December 19, 2013

New leadership at Pittsfield’s Bossov Ballet

The Pittsfield-based Bossov Ballet Theatre is undergoing changes with artistic director Andrei Bossov’s return to Russia in August and the retirement of executive director Michael Wyly.

By Amy Calder
Staff Writer

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FOUNDER: Bossov Ballet Theatre student dancers rehearse as founder Michael Wyly watches in 2008 at Maine Central Institute in Pittsfield.

Staff file photo by David Leaming

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BOSSOV BALLET: Natalya Getman, left, shares a moment with Maine Central Institue sophomore Diyun Wang, 16, during a rehearsal for “The Nutcracker” last week. The Bossov Ballet Theatre is now a part of the Pittsfield school. Getman is the company’s new artistic director, succeeding Andrei Bossov.

Staff photo by Michael G. Seamans

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Wyly, now 73, hopes the ballet program will continue to send students to St. Petersburg every other year, as it has in the past, he said. Because of his status, Bossov got students into places most people could not access in the city, he said.

“It’s such an experience. The dancers come back literally transformed,” he said.

Wyly spoke affectionately about the ballet and Bossov, whom he counts as a close friend.

Their partnership started when he persuaded Bossov to return to the U.S. from Russia in 1996. Bossov had been in the U.S. earlier and had worked with dancers at what was then the Waterville Performing Arts Center.

“I called Andre, transatlantic, and said, ‘We need to get you back,’” Wyly recalled. “I met him at Boston’s Logan Airport in 1996. It was the 23rd of February, 1996, that I put my money down at the Augusta State House and founded Bossov Ballet Theatre as a nonprofit.”

Wyly’s wife, Linda, sewed costumes for the company; and their daughter, Summer, studied under Bossov. Wyly said he wanted the best teacher for her and knew they had found it in Bossov.

Over the years, both Bossov and Getman, who auditioned to work with Bossov in 2001, got their U.S. citizenship. Wyly, a retired 30-year U.S. Marine colonel with a master’s degree in Russian history, taught Russian history to the ballet students. In addition to ballet, Bossov also taught freestyle dancing and acting, according to Wyly.

“He’s very proud of what he did here and of course was very affectionate toward his dancers, and they with him,” he said.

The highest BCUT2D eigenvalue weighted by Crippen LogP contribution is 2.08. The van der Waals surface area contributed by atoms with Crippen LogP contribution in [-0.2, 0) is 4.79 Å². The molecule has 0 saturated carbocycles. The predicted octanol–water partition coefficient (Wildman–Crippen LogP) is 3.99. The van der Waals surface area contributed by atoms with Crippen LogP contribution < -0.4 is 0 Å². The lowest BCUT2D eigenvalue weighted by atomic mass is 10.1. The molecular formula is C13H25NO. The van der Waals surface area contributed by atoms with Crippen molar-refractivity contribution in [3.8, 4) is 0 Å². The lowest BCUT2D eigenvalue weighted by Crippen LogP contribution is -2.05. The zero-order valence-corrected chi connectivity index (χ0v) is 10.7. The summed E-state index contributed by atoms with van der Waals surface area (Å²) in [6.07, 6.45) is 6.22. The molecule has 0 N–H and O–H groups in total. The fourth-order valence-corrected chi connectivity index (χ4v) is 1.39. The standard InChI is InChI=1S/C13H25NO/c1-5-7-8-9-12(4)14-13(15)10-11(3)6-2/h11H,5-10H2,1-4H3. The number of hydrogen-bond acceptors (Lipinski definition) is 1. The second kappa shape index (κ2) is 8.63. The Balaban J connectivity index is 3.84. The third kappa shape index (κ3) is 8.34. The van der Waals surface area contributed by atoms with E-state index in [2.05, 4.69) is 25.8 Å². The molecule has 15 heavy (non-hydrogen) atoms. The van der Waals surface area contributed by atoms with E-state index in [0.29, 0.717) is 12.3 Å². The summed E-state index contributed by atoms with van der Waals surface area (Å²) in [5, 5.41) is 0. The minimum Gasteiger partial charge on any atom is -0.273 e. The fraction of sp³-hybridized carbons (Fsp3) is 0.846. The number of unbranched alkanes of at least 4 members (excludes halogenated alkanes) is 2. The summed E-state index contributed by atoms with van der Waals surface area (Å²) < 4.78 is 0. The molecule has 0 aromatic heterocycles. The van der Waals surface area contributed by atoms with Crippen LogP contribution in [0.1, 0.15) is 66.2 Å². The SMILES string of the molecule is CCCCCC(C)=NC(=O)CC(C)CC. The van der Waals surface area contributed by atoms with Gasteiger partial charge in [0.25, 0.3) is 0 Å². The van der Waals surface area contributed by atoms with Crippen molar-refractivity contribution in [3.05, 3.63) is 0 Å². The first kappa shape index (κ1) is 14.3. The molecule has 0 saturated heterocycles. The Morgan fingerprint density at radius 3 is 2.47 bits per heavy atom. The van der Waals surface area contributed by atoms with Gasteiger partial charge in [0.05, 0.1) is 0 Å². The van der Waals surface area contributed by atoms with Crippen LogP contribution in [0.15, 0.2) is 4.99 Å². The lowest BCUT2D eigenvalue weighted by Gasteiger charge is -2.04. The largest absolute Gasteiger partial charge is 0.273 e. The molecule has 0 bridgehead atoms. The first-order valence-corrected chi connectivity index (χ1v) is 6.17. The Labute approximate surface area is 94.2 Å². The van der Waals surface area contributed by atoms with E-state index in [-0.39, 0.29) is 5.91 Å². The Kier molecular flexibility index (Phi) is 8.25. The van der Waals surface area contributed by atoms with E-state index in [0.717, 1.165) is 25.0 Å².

Wyly said he imagined from the ballet’s inception that it eventually would be turned over to MCI.

Looking forward

Getman is thrilled to be working with MCI and the Opera House in directing “The Nutcracker,” her first full-length ballet.

“It is very special to me, very near and dear to my heart,” she said.

“The Nutcracker” is the story of Clara, a little girl whose parents host a big party on Christmas Eve. The children receive toys as gifts; Clara’s is a nutcracker. She eventually falls asleep, dreaming the toys and tree come to life and her nutcracker turns into a prince. She rides on a sleigh with the prince through a snowy forest before waking up to find it has all been a dream.

The ballet is choreographed to music composed by Pyotr Illyich Tchaikovsky.

“To me, choreography is not just the movement,” Getman says. “It’s enhancing the music — because the music came first. The inspiration for me is the music.”

Getman’s cast includes about four dozen children, teenagers and adults.

“The professional level of their execution is very high,” she said. “It makes me very pleased.”

Like Wyly, Getman said one does not have to be educated in ballet to enjoy and appreciate it. If a ballet is well done, certain moments will be etched in the viewer’s mind, according to Getman.

“I hope we succeed in this production to leave good memories,” she said.

Performances are scheduled for 7 p.m. Dec. 13 and 14 and 2 p.m. Dec. 14 and 15.

Amy Calder — 861-9247 Twitter: @AmyCalder17


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Additional Photos

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BOSSOV BALLET: Natalya Getman, center, instructs the ballerinas with the Bossov Ballet Theatre during a rehearsal at Maine Central Institute in Pittsfield on Thursday. MCI now oversees the company since founders Andrei Bossov have returned to Russia. Getman, who has choreographed many Bossov and Opera House productions, is the company’s artistic director of Bossov. The Bossov Ballet will be performing “The Nutcracker” this month at the Waterville Opera House.

Staff photo by Michael G. Seamans

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NEW DIRECTION: Retired U.S. Marine Col. Micheal Wyly, founder of the Bossov Ballet Theatre, in his office in Pittsfield with mementoes of his two careers.

Staff file photo by David Leaming

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BOSSOV BALLET: Natalya Getman, far right, rehearses with the Bossov Ballet cast of “The Nutcracker” at Maine Central Institute in Pittsfield on Thursday. Getman is the new artistic director for Bossov following the departure of Andrei Bossov.

Staff photo by Michael G. Seamans

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RISING STAR: Bossov Ballet Theatre Artistic Director Andrei Bossov shares a light moment with student Gabby Perkins in April 2013 during instruction at Maine Central Institute in Pittsfield. Perkins was one of 15 foreigners to be accepted for enrollment at the Vaganova Ballet Academy in Russia earlier this year.

Staff photo by David Leaming

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JUST SO: Andrei Bossov during rehearsal at the Maine Central Institute in Pittsfield in 1999.

Staff file photo by David Leaming

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REHEARSAL: Andrei Bossov during a rehearsal for “The Nutcracker” in 2004.

Staff file photo by David Leaming

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